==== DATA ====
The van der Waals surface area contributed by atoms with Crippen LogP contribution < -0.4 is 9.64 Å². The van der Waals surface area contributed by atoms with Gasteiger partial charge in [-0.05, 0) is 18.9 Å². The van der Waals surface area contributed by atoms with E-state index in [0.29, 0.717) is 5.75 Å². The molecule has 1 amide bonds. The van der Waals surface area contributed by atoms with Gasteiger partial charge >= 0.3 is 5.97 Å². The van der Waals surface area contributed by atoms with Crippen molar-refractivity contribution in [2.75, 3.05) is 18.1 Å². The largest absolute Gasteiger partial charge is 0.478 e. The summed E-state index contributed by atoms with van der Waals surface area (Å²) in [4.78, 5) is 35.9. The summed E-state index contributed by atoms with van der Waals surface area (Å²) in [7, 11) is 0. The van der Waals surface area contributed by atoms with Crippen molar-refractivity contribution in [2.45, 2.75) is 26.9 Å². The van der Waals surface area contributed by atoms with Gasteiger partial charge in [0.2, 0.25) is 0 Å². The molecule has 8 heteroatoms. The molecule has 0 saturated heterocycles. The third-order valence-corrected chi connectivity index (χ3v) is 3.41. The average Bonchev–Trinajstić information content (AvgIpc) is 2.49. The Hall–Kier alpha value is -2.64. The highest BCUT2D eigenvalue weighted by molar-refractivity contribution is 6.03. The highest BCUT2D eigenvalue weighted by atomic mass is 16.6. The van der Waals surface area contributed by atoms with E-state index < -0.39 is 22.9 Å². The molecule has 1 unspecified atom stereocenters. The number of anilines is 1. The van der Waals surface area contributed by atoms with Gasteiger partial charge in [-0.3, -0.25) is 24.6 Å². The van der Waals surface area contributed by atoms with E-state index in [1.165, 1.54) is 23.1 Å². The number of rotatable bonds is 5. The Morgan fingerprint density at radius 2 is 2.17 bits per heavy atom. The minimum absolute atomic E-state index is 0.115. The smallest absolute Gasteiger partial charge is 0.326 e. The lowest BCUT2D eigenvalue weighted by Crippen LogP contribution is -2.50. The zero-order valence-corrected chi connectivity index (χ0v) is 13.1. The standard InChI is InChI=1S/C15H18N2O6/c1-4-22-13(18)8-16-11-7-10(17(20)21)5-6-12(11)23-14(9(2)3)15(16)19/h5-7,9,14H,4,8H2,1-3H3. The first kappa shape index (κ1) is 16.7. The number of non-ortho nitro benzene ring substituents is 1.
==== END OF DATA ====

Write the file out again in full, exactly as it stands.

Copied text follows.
The van der Waals surface area contributed by atoms with Crippen LogP contribution < -0.4 is 9.64 Å². The van der Waals surface area contributed by atoms with Gasteiger partial charge in [-0.05, 0) is 18.9 Å². The van der Waals surface area contributed by atoms with E-state index in [0.29, 0.717) is 5.75 Å². The molecule has 1 amide bonds. The van der Waals surface area contributed by atoms with Gasteiger partial charge >= 0.3 is 5.97 Å². The van der Waals surface area contributed by atoms with Crippen molar-refractivity contribution in [2.75, 3.05) is 18.1 Å². The largest absolute Gasteiger partial charge is 0.478 e. The summed E-state index contributed by atoms with van der Waals surface area (Å²) in [4.78, 5) is 35.9. The summed E-state index contributed by atoms with van der Waals surface area (Å²) in [7, 11) is 0. The van der Waals surface area contributed by atoms with Crippen molar-refractivity contribution in [2.45, 2.75) is 26.9 Å². The van der Waals surface area contributed by atoms with Gasteiger partial charge in [0.2, 0.25) is 0 Å². The molecule has 8 heteroatoms. The molecule has 0 saturated heterocycles. The third-order valence-corrected chi connectivity index (χ3v) is 3.41. The average Bonchev–Trinajstić information content (AvgIpc) is 2.49. The Hall–Kier alpha value is -2.64. The highest BCUT2D eigenvalue weighted by molar-refractivity contribution is 6.03. The highest BCUT2D eigenvalue weighted by atomic mass is 16.6. The van der Waals surface area contributed by atoms with E-state index < -0.39 is 22.9 Å². The molecule has 1 unspecified atom stereocenters. The number of anilines is 1. The van der Waals surface area contributed by atoms with Gasteiger partial charge in [-0.3, -0.25) is 24.6 Å². The van der Waals surface area contributed by atoms with E-state index in [1.165, 1.54) is 23.1 Å². The number of rotatable bonds is 5. The Morgan fingerprint density at radius 2 is 2.17 bits per heavy atom. The minimum absolute atomic E-state index is 0.115. The smallest absolute Gasteiger partial charge is 0.326 e. The lowest BCUT2D eigenvalue weighted by Crippen LogP contribution is -2.50. The zero-order valence-corrected chi connectivity index (χ0v) is 13.1. The standard InChI is InChI=1S/C15H18N2O6/c1-4-22-13(18)8-16-11-7-10(17(20)21)5-6-12(11)23-14(9(2)3)15(16)19/h5-7,9,14H,4,8H2,1-3H3. The first kappa shape index (κ1) is 16.7. The number of non-ortho nitro benzene ring substituents is 1.